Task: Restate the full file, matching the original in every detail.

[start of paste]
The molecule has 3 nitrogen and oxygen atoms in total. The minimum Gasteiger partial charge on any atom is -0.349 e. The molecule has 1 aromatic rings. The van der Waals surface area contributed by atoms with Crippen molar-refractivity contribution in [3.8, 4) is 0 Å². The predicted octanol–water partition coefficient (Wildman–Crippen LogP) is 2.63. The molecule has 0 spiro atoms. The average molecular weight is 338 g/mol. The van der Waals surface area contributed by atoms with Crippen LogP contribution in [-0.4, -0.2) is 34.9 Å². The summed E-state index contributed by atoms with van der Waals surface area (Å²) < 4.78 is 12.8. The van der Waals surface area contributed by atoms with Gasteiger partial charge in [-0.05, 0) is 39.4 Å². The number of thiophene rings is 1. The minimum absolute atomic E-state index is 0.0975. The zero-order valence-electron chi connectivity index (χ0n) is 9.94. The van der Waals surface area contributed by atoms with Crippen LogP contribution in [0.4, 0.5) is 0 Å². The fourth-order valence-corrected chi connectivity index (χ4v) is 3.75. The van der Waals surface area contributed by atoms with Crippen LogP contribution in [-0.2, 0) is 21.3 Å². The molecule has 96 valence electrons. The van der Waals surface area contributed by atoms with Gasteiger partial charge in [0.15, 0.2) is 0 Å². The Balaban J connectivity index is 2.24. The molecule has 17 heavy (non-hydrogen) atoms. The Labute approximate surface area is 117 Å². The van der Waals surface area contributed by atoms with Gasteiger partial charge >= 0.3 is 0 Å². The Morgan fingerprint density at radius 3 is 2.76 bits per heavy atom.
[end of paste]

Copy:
The molecule has 3 nitrogen and oxygen atoms in total. The minimum Gasteiger partial charge on any atom is -0.349 e. The molecule has 1 aromatic rings. The van der Waals surface area contributed by atoms with Crippen molar-refractivity contribution in [3.8, 4) is 0 Å². The predicted octanol–water partition coefficient (Wildman–Crippen LogP) is 2.63. The molecule has 0 spiro atoms. The average molecular weight is 338 g/mol. The van der Waals surface area contributed by atoms with Crippen LogP contribution in [-0.4, -0.2) is 34.9 Å². The summed E-state index contributed by atoms with van der Waals surface area (Å²) < 4.78 is 12.8. The van der Waals surface area contributed by atoms with Gasteiger partial charge in [-0.05, 0) is 39.4 Å². The number of thiophene rings is 1. The minimum absolute atomic E-state index is 0.0975. The zero-order valence-electron chi connectivity index (χ0n) is 9.94. The van der Waals surface area contributed by atoms with Crippen LogP contribution in [0.4, 0.5) is 0 Å². The fourth-order valence-corrected chi connectivity index (χ4v) is 3.75. The van der Waals surface area contributed by atoms with Crippen LogP contribution in [-0.2, 0) is 21.3 Å². The molecule has 96 valence electrons. The van der Waals surface area contributed by atoms with Gasteiger partial charge in [0.15, 0.2) is 0 Å². The Balaban J connectivity index is 2.24. The molecule has 17 heavy (non-hydrogen) atoms. The Labute approximate surface area is 117 Å². The van der Waals surface area contributed by atoms with Gasteiger partial charge >= 0.3 is 0 Å². The Morgan fingerprint density at radius 3 is 2.76 bits per heavy atom.